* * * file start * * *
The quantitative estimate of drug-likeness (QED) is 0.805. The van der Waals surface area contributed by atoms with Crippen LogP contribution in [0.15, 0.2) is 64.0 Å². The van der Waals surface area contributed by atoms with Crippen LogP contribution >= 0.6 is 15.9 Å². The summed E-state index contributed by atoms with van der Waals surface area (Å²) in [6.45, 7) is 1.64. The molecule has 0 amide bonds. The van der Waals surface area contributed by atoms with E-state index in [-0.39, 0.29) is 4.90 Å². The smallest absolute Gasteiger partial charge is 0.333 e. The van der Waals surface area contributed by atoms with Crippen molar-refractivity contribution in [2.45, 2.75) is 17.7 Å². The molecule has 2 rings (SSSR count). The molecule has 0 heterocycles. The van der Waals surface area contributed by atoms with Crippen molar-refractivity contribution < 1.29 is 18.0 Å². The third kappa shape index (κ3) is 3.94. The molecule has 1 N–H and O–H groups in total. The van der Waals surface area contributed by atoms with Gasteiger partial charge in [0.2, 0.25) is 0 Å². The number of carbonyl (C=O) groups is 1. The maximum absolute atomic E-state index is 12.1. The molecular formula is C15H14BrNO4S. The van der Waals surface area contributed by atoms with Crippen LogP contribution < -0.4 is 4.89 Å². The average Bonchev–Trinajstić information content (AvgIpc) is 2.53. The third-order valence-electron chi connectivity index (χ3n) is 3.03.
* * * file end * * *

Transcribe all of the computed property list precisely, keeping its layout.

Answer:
The quantitative estimate of drug-likeness (QED) is 0.805. The van der Waals surface area contributed by atoms with Crippen LogP contribution in [0.15, 0.2) is 64.0 Å². The van der Waals surface area contributed by atoms with Crippen LogP contribution >= 0.6 is 15.9 Å². The summed E-state index contributed by atoms with van der Waals surface area (Å²) in [6.45, 7) is 1.64. The molecule has 0 amide bonds. The van der Waals surface area contributed by atoms with E-state index in [-0.39, 0.29) is 4.90 Å². The smallest absolute Gasteiger partial charge is 0.333 e. The van der Waals surface area contributed by atoms with Crippen molar-refractivity contribution in [2.45, 2.75) is 17.7 Å². The molecule has 2 rings (SSSR count). The molecule has 0 heterocycles. The van der Waals surface area contributed by atoms with Crippen molar-refractivity contribution < 1.29 is 18.0 Å². The third kappa shape index (κ3) is 3.94. The molecule has 1 N–H and O–H groups in total. The van der Waals surface area contributed by atoms with Gasteiger partial charge in [0.2, 0.25) is 0 Å². The number of carbonyl (C=O) groups is 1. The maximum absolute atomic E-state index is 12.1. The molecular formula is C15H14BrNO4S. The van der Waals surface area contributed by atoms with Crippen LogP contribution < -0.4 is 4.89 Å². The average Bonchev–Trinajstić information content (AvgIpc) is 2.53. The third-order valence-electron chi connectivity index (χ3n) is 3.03.